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LOGAN, Utah — French space mobility company Exotrail has created two U.S. subsidiaries as part of efforts to serve a growing number of American customers.
Exotrail announced Aug. 7 that it has created Exotrail U.S. Inc. and Exotrail U.S. Federal Inc. to serve the American market. Tyler Browder, co-founder and former chief executive of space software company Kubos, is chief executive of Exotrail U.S.
The new subsidiaries are part of an expansion strategy for the French company funded by a $58 million Series B round it raised in February. The company offers a line of electric propulsion systems called spaceware as well as mission design and operations software. It is also developing spacedrop, a space logistics service that features a tug to deploy satellites to their desired orbits.
David Henri, co-founder and chief product officer of Exotrail, said in an interview during the Small Satellite Conference that, in the near term, Exotrail U.S. will sell spaceware thrusters directly to U.S. customers to ease the challenges of exporting the thrusters from France to the U.S. It will also set up software services on U.S. cloud computing infrastructure.
The two subsidiaries will serve different customers. “Exotrail U.S. is focused on commercial entities, helping them bring in technologies from France,” Browder said in an interview. “The federal one is exclusively focused on U.S. government work, whether civil or defense related.”
Browder said that Exotrail is seeing stronger commercial and government demand for propulsion as smallsats move up in size from cubesats to microsats. There’s also growing interest in orbital transfer vehicles despite problem some companies have had developing and demonstrating them.
“On the defense side we’re seeing pretty big signals,” said Brian Holt, director of U.S. government business development and partnerships for Exotrail U.S. “Exotrail is a one-stop shop from a space logistics perspective, so we’re positioned to support all those defense requirements.”
In the next year, Exotrail plans to establish a production facility in the United States for its spaceware thrusters. It will also be an integration facility for spacedrop vehicles so that U.S. customers don’t need to ship their satellites to Europe for integration and then back to the U.S. for launch.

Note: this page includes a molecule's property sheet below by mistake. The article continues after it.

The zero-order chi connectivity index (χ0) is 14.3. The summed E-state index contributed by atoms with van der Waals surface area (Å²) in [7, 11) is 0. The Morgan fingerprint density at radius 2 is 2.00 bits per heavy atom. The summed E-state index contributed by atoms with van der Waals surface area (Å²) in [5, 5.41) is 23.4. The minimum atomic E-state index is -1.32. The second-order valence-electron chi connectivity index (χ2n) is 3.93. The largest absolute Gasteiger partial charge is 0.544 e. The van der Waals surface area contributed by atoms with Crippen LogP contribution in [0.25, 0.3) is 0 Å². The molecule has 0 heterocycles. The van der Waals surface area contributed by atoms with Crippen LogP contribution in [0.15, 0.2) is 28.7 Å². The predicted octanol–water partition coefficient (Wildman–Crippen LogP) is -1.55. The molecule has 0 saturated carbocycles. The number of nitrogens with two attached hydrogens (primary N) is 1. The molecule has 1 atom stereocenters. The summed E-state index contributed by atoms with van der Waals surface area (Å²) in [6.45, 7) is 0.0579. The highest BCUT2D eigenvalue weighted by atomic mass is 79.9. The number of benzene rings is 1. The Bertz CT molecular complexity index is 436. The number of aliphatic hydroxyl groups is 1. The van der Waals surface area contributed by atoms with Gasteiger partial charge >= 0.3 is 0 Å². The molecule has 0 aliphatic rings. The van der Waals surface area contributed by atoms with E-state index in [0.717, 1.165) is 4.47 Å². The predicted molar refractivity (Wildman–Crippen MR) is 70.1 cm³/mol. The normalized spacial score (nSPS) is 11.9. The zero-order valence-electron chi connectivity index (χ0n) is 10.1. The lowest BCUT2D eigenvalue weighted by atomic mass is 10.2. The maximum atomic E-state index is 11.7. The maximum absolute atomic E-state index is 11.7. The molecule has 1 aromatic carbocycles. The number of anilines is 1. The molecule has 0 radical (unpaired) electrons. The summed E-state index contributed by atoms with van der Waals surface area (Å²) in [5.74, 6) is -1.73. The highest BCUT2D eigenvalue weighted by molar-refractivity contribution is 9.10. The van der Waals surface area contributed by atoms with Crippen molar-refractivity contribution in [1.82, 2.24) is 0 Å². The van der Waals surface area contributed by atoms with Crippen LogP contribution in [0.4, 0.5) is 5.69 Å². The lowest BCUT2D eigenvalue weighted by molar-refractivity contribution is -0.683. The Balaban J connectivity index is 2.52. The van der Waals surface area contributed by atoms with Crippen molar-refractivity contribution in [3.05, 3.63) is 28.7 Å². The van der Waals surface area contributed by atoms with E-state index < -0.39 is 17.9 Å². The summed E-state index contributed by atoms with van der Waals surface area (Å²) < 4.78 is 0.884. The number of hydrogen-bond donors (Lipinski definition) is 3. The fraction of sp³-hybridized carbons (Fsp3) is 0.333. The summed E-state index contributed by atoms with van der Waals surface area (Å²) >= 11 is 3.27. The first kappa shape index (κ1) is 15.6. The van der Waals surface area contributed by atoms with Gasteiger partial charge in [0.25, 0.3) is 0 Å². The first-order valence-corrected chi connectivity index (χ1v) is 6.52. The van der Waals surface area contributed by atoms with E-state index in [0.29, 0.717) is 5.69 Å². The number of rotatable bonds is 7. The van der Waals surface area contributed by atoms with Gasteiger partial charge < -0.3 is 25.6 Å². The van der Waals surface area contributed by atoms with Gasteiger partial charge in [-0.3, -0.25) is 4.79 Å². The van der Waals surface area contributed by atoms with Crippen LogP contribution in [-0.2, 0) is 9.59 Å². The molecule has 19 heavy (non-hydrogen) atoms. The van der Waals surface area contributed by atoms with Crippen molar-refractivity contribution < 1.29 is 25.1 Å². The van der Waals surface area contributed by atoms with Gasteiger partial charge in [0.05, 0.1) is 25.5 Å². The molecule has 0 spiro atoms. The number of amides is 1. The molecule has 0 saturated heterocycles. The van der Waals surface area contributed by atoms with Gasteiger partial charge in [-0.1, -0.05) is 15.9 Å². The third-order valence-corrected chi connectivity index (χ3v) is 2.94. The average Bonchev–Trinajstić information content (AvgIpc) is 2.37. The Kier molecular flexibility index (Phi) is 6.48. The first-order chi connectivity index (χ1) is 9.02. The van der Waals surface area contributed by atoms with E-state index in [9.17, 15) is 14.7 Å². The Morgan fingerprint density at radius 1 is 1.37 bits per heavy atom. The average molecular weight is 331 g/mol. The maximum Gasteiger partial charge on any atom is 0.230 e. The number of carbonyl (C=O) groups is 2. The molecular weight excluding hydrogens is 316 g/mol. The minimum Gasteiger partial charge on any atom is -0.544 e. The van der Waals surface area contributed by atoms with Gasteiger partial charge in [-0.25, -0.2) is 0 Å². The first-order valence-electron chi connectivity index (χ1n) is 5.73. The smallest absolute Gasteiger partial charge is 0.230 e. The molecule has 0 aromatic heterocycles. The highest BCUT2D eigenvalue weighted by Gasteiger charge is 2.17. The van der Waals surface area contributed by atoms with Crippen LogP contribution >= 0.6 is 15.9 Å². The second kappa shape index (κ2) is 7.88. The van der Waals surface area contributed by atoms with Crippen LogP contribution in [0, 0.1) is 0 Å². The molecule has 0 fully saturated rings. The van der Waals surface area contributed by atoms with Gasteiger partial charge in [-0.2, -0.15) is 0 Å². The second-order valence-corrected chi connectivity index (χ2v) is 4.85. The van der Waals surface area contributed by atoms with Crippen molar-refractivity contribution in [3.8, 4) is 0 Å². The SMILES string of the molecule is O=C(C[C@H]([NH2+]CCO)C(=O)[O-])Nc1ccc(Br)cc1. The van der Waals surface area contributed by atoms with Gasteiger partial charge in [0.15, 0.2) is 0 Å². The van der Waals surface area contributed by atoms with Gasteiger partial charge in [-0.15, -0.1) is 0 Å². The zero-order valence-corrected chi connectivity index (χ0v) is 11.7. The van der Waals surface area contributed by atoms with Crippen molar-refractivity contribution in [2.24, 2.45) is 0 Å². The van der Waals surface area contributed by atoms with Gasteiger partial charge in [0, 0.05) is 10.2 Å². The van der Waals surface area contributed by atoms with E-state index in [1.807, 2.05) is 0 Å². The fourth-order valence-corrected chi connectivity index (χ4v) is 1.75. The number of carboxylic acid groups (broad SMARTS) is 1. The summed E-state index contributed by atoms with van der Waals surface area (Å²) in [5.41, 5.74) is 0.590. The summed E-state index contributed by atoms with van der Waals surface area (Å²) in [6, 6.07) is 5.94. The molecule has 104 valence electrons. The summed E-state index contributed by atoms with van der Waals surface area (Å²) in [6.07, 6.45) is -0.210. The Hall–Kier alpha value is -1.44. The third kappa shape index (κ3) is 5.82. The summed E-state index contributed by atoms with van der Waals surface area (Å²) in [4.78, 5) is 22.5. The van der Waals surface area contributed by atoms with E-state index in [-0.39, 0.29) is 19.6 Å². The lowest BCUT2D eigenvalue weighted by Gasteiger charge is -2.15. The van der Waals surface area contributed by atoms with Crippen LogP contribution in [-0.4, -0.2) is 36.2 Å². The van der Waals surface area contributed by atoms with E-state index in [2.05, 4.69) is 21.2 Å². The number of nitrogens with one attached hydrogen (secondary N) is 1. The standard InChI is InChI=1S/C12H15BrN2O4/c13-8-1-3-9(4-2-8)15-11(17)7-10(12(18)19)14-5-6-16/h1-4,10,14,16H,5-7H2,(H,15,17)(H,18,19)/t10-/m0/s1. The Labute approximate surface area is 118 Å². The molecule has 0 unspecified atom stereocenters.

“We’re looking for a city that makes the most sense for our customer base, our supply chain and our talent base,” Browder said. The company’s goal is to start production of spaceware thrusters from that U.S. site by the end of 2024.
Those facilities will support a growing customer base. Henri said Exotrail already has customers such as Astro Digital, Starfish Space and York Space Systems, as well as others it has not announced. A third of Exotrail’s customer base is in North America, with another third in Europe and the remainder in Asia.
“In the U.S. definitely we see a lot of traction,” he said, which the new subsidiaries will help foster by better supporting existing customers and attracting new U.S. customers.
“We figured we didn’t need a U.S. presence to start,” he said, working contract relationships remotely. “We’re excited about what we will get with this U.S. presence and believe we can become a prime contractor for both commercial and government customers here in the U.S.”
Jeff Foust writes about space policy, commercial space, and related topics for SpaceNews. He earned a Ph.D. in planetary sciences from the Massachusetts Institute of Technology and a bachelor’s degree with honors in geophysics and planetary science... More by Jeff Foust
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